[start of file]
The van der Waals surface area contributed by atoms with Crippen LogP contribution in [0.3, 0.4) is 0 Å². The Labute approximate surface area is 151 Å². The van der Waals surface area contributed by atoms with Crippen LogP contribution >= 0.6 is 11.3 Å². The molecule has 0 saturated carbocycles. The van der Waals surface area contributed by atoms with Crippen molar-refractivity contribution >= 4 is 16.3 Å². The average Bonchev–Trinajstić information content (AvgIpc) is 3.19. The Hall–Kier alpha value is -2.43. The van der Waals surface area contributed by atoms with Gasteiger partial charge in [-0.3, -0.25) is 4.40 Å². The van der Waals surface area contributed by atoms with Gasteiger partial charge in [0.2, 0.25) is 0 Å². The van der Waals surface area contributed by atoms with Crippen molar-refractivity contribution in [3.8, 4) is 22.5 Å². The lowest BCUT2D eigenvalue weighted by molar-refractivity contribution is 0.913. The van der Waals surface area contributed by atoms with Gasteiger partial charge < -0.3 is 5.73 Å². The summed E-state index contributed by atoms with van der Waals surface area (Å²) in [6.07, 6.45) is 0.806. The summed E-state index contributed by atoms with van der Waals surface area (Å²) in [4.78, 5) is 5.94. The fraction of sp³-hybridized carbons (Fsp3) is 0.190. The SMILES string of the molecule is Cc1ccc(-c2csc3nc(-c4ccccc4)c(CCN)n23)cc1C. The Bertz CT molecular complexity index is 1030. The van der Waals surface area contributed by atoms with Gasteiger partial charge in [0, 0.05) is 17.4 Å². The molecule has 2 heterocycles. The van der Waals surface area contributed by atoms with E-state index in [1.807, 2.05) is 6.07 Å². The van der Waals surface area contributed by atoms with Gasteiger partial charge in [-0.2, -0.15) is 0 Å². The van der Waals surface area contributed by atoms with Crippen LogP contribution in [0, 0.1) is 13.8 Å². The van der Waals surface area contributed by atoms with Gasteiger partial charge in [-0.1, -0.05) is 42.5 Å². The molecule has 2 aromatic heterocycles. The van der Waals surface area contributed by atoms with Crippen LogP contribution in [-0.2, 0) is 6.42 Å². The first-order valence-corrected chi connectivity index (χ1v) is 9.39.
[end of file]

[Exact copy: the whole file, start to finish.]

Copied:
The van der Waals surface area contributed by atoms with Crippen LogP contribution in [0.3, 0.4) is 0 Å². The Labute approximate surface area is 151 Å². The van der Waals surface area contributed by atoms with Crippen LogP contribution >= 0.6 is 11.3 Å². The molecule has 0 saturated carbocycles. The van der Waals surface area contributed by atoms with Crippen molar-refractivity contribution >= 4 is 16.3 Å². The average Bonchev–Trinajstić information content (AvgIpc) is 3.19. The Hall–Kier alpha value is -2.43. The van der Waals surface area contributed by atoms with Gasteiger partial charge in [-0.3, -0.25) is 4.40 Å². The van der Waals surface area contributed by atoms with Gasteiger partial charge in [0.2, 0.25) is 0 Å². The van der Waals surface area contributed by atoms with Crippen molar-refractivity contribution in [3.8, 4) is 22.5 Å². The lowest BCUT2D eigenvalue weighted by molar-refractivity contribution is 0.913. The van der Waals surface area contributed by atoms with Gasteiger partial charge < -0.3 is 5.73 Å². The summed E-state index contributed by atoms with van der Waals surface area (Å²) in [6.07, 6.45) is 0.806. The summed E-state index contributed by atoms with van der Waals surface area (Å²) in [4.78, 5) is 5.94. The fraction of sp³-hybridized carbons (Fsp3) is 0.190. The SMILES string of the molecule is Cc1ccc(-c2csc3nc(-c4ccccc4)c(CCN)n23)cc1C. The Bertz CT molecular complexity index is 1030. The van der Waals surface area contributed by atoms with Gasteiger partial charge in [0, 0.05) is 17.4 Å². The molecule has 2 heterocycles. The van der Waals surface area contributed by atoms with E-state index in [1.807, 2.05) is 6.07 Å². The van der Waals surface area contributed by atoms with Gasteiger partial charge in [-0.2, -0.15) is 0 Å². The van der Waals surface area contributed by atoms with Crippen LogP contribution in [0, 0.1) is 13.8 Å². The van der Waals surface area contributed by atoms with Gasteiger partial charge in [-0.1, -0.05) is 42.5 Å². The molecule has 2 aromatic heterocycles. The van der Waals surface area contributed by atoms with Crippen LogP contribution in [-0.2, 0) is 6.42 Å². The first-order valence-corrected chi connectivity index (χ1v) is 9.39.